GAO Releases Report on Catastrophic Disaster Response
by Jim Kouri, CPP
Hurricane Katrina was the largest, most destructive natural disaster in our nation's history. The problems experienced in responding to Katrina resulted in a number of investigations--by congressional committees, the White House Homeland Security Council, and others--regarding the preparations for and response to Katrina.
The Government Accounting Office assisted the congression with its investigations and, under the Comptroller General's authority, initiated a number of Katrina-related reviews. In March 2006 testimony, GAO provided its preliminary observations to Congress.
The purpose of their report report to congress was to summarize what went well and why, what did not go well and why, and what changes are needed to improve the nation's readiness to respond to a catastrophic disaster; and to identify selected issues associated with the Gulf Coast's recovery.
Hurricane Katrina was a catastrophic disaster whose scope and destruction severely tested all levels of governments in the affected areas and the nation as a whole. It almost immediately overwhelmed state and local first responders, and the response required outside action and support from many sources.
The heroic efforts by many saved thousands of lives. The federal government, many states, local governments, plus nonprofit and private sector organizations provided substantial personnel and resources to assist in the response, but these proved insufficient to meet the immediate challenges posed by Hurricane Katrina's effects.
The Department of Homeland Security has already revised the National Response Plan designed to further clarify federal roles and responsibilities, but their effect has not yet been tested in an actual disaster.
Developing the capabilities needed for catastrophic disasters should be part of an overall national effort designed to integrate and define what needs to be done, where, by whom, and how well. Ensuring needed capabilities and resources are ready requires effective planning and coordination, plus robust training and exercises in which the capabilities are realistically tested, problems identified, and subsequently addressed in partnership with federal, state, local, and nongovernmental stakeholders.
In addition, integrating an all-hazards risk management framework into decision making is central to assessing catastrophic disaster risks and guiding the development of national capabilities to prevent or mitigate where possible and respond to such risks.
DHS has announced a number of actions to improve readiness and response for catastrophic disasters, but there is little information available on the extent to which these changes are operational. Accountability controls and mechanisms ensure that resources are used appropriately for valid purposes. Following a catastrophic disaster, decision-makers face a tension between the demand for rapid response and recovery assistance --including assistance to victims -- and implementing appropriate controls and accountability mechanisms.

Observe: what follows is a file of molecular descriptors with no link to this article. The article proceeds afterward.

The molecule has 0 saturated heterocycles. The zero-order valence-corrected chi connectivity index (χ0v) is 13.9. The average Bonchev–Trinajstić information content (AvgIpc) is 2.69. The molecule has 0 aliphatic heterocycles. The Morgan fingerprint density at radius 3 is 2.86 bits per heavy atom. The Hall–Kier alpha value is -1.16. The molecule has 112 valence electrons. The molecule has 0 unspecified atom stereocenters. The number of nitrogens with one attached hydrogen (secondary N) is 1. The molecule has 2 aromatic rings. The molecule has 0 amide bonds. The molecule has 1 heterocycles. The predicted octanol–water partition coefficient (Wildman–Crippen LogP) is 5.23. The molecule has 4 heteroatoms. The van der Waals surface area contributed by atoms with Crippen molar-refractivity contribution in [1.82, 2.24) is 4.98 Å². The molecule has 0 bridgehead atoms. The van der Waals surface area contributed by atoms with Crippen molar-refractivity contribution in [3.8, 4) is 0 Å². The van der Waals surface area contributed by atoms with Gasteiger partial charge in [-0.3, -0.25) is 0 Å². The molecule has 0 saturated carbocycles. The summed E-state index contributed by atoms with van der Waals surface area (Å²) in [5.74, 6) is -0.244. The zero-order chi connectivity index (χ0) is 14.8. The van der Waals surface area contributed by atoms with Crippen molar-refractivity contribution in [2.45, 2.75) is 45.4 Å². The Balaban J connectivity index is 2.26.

GAO analysts and others found, for example, the processes for confirming disaster victims' eligibility for assistance were insufficient and resulted in millions of dollars in questionable payments to fraudulent claimants. Also, some contracts had insufficient provisions to ensure that prices were fair and reasonable.
DHS has reported that it has taken steps to address some of the concerns, including working to complete more contracts for key services in advance of a disaster and improving its ability to verify individual claimant eligibility for disaster benefits and assistance.
Jim Kouri, CPP is currently fifth vice-president of the National Association of Chiefs of Police. He's former chief at a New York City housing project in Washington Heights nicknamed "Crack City" by reporters covering the drug war in the 1980s. In addition, he served as director of public safety at a New Jersey university and director of security for a number of organizations. He's also served on the National Drug Task Force and trained police and security officers throughout the country. He writes for many police and crime magazines including Chief of Police, Police Times, The Narc Officer, Campus Law Enforcement Journal, and others. He's appeared as on-air commentator for over 100 TV and radio news and talk shows including Oprah, McLaughlin Report, CNN Headline News, MTV, Fox News, etc. His book Assume The Position is available at Amazon.Com, Booksamillion.com, and can be ordered at local bookstores. Kouri holds a bachelor of science in criminal justice and master of arts in public administration and he's a board certified protection professional.